ISSUED: 22 February 2017
MEDIA CONTACT: Valerie Owens
SHEPHERDSTOWN, WV — Shepherd University’s art department is well represented at a juried show titled “INK IT: Contemporary Print Practices” at the Black Rock Center for the Arts in Germantown, Maryland, that runs through March 11.
Rhonda Smith, chair of the Department of Contemporary Art and Theater, and Acadia Kandora, a senior art major from Charles Town, both have pieces in the exhibit. In addition, Smith was awarded Best in Show and will have a one-person exhibit at the center sometime in 2018.
“I was totally surprised that I won,” Smith said. “Truly, there was some exceptional work in this exhibit.”
Helen Frederick, an award-winning Washington, D.C., artist who specializes in large-scale work and printed media, juried the show, which focuses on innovative and surprising methods of printmaking. Frederick chose work by 53 artists who employed both traditional and nontraditional processes.
The print Smith entered in the show is created with a process called intaglio, where the image is etched into the surface of a plate. In Smith’s case, she used a nontraditional material for the plate—acrylic sheeting—on which she created texture by inscribing lines and adding painted or collaged materials to the surface prior to printing. In addition, Smith mounts her prints on boards, which she said is unusual.
“My process is a little different from the traditional intaglio process. My materials are more 21st century,” Smith said. “My print was one that I had done in response to a trip to Venice that was about water, memories, and history.”
Kandora is excited that a piece she produced is included in a show alongside her professor’s work.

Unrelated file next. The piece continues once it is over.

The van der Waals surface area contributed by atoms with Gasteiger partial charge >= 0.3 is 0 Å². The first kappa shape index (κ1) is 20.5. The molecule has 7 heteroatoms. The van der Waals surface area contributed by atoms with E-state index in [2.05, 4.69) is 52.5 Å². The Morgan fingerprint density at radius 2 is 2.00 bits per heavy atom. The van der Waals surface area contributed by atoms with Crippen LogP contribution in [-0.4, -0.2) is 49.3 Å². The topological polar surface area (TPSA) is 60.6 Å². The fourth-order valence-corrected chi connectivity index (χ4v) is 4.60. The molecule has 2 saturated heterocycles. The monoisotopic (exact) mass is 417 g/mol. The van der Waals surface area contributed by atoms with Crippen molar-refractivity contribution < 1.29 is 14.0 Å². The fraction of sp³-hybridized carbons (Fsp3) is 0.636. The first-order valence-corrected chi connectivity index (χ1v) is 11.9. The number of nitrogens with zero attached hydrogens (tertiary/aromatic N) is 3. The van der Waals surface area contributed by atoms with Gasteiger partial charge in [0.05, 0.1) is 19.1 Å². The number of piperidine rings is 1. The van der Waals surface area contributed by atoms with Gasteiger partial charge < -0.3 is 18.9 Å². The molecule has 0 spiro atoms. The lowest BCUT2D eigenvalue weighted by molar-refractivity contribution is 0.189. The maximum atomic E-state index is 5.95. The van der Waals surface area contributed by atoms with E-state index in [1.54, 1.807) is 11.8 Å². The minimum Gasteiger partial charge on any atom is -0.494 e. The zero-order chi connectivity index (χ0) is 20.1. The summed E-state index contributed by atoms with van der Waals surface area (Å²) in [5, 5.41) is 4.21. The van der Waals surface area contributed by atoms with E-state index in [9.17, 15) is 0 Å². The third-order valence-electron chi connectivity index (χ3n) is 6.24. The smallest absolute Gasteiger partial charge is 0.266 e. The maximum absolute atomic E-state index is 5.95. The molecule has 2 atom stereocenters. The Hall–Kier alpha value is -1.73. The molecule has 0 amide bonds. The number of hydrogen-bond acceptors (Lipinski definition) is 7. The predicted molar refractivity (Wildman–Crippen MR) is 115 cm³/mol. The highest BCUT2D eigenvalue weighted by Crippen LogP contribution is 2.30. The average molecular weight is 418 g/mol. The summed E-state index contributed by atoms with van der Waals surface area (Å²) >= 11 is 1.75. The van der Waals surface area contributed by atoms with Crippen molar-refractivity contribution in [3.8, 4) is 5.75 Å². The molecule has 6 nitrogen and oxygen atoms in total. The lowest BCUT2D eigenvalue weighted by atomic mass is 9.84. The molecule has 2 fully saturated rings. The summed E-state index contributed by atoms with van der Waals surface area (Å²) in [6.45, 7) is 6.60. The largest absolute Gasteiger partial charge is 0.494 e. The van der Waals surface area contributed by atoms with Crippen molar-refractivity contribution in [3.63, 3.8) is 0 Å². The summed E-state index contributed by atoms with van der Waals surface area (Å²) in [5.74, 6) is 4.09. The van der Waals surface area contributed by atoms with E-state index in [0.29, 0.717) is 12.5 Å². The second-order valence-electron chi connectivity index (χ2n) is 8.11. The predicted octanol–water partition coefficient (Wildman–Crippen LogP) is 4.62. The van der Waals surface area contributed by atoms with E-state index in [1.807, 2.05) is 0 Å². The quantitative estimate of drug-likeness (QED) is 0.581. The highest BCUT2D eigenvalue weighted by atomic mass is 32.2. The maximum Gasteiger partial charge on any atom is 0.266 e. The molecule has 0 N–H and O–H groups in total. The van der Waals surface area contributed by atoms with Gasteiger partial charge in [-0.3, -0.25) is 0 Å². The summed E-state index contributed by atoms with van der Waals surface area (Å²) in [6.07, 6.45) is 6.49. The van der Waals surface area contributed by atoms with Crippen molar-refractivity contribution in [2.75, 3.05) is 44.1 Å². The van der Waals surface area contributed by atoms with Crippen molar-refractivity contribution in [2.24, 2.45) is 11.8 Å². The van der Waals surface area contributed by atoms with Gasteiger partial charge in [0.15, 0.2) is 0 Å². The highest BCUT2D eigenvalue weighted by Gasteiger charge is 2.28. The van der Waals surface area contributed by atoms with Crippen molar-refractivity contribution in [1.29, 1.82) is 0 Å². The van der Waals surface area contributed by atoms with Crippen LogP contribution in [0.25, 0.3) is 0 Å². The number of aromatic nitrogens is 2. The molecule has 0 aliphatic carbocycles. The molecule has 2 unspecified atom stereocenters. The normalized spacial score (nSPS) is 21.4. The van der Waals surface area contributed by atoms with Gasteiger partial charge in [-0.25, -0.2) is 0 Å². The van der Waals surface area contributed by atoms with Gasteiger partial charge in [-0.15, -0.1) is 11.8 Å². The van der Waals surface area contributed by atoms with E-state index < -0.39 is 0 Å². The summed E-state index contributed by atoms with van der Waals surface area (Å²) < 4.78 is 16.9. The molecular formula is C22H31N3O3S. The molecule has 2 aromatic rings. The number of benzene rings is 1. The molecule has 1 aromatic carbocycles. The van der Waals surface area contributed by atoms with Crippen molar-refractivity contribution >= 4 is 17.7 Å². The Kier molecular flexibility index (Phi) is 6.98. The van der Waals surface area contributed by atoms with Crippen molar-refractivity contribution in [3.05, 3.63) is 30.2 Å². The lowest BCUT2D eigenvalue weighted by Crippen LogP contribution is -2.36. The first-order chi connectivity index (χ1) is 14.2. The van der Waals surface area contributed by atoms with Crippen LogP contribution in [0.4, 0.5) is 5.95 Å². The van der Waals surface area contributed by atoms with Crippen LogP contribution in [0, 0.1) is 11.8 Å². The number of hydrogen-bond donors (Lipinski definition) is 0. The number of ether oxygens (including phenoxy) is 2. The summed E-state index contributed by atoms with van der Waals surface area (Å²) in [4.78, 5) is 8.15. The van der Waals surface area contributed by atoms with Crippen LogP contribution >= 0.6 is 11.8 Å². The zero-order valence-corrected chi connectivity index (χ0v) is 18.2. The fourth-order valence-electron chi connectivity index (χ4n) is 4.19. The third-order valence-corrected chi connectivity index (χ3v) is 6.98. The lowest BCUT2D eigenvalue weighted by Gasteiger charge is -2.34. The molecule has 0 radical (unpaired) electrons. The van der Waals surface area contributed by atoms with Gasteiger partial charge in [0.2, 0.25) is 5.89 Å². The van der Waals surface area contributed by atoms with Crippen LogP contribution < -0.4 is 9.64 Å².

“It felt unreal seeing my print on the wall with so many other great pieces,” Kandora said.
The print, titled “Configuring the Colony,” is the result of a new process Kandora’s been developing that incorporates her sculpting, computer, laser cutter, and fabrication skills.
“I’ve been using the laser cutter and some digital fabrication machinery to carve relief plates instead of carving by hand,” Kadora said. “That means I can make really large things in a shorter period of time.”
Kandora likes to find patterns that exist in nature and use them to create new compositions. Her 2 by 4 foot print features the hexagonal pattern of a honeycomb and includes industrial crane-like structures.
This is one of two shows Kandora’s prints appear in this semester. Work by Kandora and Caliph Greene, a senior art major from Winchester, Virginia, were accepted into the competitive Art on Paper 2017 exhibit at the Maryland Federation of Art Circle Gallery in Annapolis, Maryland. That show will run March 30-April 29.
Listen to the interview HERE.
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